Just like any marketing or PR tool, a press release is only as good as its results. If you’re just splattering releases up on your press release distribution site without paying attention to whether anyone is reading them or clicking back to your site, you’re wasting a lot of time and energy, not to mention money.
Most press release platforms provide ample information on the releases you’re sending out. With this information, you can determine what topics people are interested in and plan more releases in that same vein.
In this post, I’ll be covering the report you get using PRWeb because, well, that’s what I use. But if you use another system, I’m sure the reporting is similar.
6 Metrics to Pay Attention to
With all of the press release analytics, it’s easy to get lost in them. Here are the six main measurements to pay attention to.
1. Headline Impressions
This number accounts for all the places on the Internet that your press release’s headline appeared. That doesn’t mean that it was published on this many sites because many websites use an RSS or news aggregator that displays headlines, and once someone clicks on them, they go back to the news source.
Why It’s Important: A high number of headline impressions indicates that you’re doing well in naming your press release and using keywords that get it found on related sites.
2. Full Release Reads
Here’s where it gets good. This is the number of people who clicked on your release from one of those places your headline appeared to actually read it. There’s no bar to set in terms of number of reads. It depends on your news and your niche. You might be happy with a few hundred reads, or you might find that your releases get thousands of reads. You’ll have to put out a few releases and compare them.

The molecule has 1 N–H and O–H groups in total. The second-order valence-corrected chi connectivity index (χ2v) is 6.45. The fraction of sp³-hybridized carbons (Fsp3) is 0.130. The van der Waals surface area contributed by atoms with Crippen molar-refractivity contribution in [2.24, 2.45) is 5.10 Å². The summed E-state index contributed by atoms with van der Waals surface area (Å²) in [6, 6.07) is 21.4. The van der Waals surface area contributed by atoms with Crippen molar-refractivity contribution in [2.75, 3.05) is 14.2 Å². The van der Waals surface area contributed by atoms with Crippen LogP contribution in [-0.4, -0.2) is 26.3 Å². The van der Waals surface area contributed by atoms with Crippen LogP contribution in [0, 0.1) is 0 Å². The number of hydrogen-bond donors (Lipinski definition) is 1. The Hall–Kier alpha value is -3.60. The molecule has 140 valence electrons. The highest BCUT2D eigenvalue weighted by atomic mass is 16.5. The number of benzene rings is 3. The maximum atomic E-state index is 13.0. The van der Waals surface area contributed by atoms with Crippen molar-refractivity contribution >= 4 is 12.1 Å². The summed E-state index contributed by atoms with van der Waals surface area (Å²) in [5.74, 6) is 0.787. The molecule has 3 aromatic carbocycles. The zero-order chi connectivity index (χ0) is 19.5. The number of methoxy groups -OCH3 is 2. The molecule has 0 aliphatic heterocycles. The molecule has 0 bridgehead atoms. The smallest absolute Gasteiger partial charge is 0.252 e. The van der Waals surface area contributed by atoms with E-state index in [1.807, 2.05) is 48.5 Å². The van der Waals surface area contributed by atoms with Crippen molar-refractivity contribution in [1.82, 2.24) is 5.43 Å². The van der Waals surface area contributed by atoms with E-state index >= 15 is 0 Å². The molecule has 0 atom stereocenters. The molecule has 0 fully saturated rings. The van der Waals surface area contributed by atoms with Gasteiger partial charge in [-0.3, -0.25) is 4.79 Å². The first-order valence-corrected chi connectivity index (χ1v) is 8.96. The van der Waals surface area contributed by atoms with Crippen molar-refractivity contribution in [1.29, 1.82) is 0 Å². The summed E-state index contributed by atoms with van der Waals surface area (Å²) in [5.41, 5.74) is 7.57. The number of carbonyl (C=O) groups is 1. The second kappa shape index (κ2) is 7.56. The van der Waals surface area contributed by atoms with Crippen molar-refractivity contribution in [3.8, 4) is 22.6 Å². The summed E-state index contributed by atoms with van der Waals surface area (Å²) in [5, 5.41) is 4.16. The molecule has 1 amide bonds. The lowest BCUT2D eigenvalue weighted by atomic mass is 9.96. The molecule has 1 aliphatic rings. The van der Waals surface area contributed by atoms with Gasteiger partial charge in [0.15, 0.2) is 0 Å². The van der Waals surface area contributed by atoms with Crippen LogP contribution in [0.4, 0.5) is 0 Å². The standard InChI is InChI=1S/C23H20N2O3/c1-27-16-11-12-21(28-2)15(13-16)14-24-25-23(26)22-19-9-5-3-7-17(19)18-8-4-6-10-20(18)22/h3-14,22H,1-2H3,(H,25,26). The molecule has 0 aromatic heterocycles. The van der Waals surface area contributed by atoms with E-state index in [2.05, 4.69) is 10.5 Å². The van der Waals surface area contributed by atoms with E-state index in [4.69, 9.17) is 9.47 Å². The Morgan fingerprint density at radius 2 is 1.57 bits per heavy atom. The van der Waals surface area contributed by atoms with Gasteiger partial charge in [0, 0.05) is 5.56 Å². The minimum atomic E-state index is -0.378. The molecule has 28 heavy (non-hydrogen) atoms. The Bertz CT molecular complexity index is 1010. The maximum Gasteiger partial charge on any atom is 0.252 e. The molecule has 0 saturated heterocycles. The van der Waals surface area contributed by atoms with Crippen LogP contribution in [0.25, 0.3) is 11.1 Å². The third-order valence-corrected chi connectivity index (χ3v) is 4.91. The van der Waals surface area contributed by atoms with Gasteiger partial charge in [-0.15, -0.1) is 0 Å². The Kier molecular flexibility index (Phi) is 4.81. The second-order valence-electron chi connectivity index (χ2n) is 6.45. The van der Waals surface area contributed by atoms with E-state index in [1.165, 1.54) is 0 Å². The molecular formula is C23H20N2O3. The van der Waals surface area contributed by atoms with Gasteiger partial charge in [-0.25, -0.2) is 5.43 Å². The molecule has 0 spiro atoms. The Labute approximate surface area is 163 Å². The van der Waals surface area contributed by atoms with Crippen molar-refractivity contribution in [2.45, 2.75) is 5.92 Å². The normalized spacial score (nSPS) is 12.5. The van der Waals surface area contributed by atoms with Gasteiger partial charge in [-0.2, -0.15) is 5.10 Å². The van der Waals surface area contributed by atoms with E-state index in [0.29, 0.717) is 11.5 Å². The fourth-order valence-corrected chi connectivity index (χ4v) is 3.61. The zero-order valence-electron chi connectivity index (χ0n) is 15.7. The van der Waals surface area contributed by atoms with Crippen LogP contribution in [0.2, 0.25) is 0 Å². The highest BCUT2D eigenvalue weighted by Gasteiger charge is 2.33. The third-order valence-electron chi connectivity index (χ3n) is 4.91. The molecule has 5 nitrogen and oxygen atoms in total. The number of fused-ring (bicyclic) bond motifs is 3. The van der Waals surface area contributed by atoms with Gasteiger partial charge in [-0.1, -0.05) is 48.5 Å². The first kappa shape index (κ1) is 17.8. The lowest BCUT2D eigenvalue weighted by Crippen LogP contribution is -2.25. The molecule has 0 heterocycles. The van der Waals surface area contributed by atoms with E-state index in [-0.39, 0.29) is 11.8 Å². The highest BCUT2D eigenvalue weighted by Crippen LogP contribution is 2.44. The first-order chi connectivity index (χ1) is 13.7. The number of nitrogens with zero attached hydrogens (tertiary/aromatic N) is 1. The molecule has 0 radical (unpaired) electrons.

This part of your analytics also tells you where those reads came from, so if you’re international, you can see where interest around the world is originating.
Why It’s Important: Once you have data from a few releases, you can get a sense for what subjects really resonate. For example, you might not have gotten many reads on your announcement of a new CEO taking over your company, but your release on your recent industry survey may have gone through the roof. This helps you guide your future PR strategy toward success.
3. Traffic Sources
You want to know how people found your release, and this data tells you. It will tell you what percent came from search engines and which keywords people typed in to find your release.
Why It’s Important: Again, great data to guide future releases, as well as which keywords people are interested in.
4. Release Interactions
What do people do once they click on your release? Do they email it to others? Click your video to download? Download attachments? Print it? All this is valuable data that you can glean from your press release report.
Why It’s Important: If you took the time to put together a video for your release, you want to know people are actually watching it. If they’re not, you can nix it next time.
Ultimately, you want people who read your release to click the links in it back to your website. This component of your report tells you if that’s happening or not.
Why It’s Important: If you’re not getting the clicks you want, your links might not be attached to the right words to garner interest. For example, if you want people to click to your industry survey, hyperlink the words “2014 Industry Survey” rather than “click here” and see if you get more clicks.
6. Social Engagement
This feature is really cool, as it tells you how many people shared your release on Twitter, Facebook, LinkedIn and Google +.
Why It’s Important: Social proof tells you your press release topic is a hit (or a miss). Tweak your topics until you start getting more shares.
Knowing what metrics to pay attention to can help you make sure your press release strategy is getting the results you want. Speaking of results, also make sure you set up goals so that you can measure your analytics against them.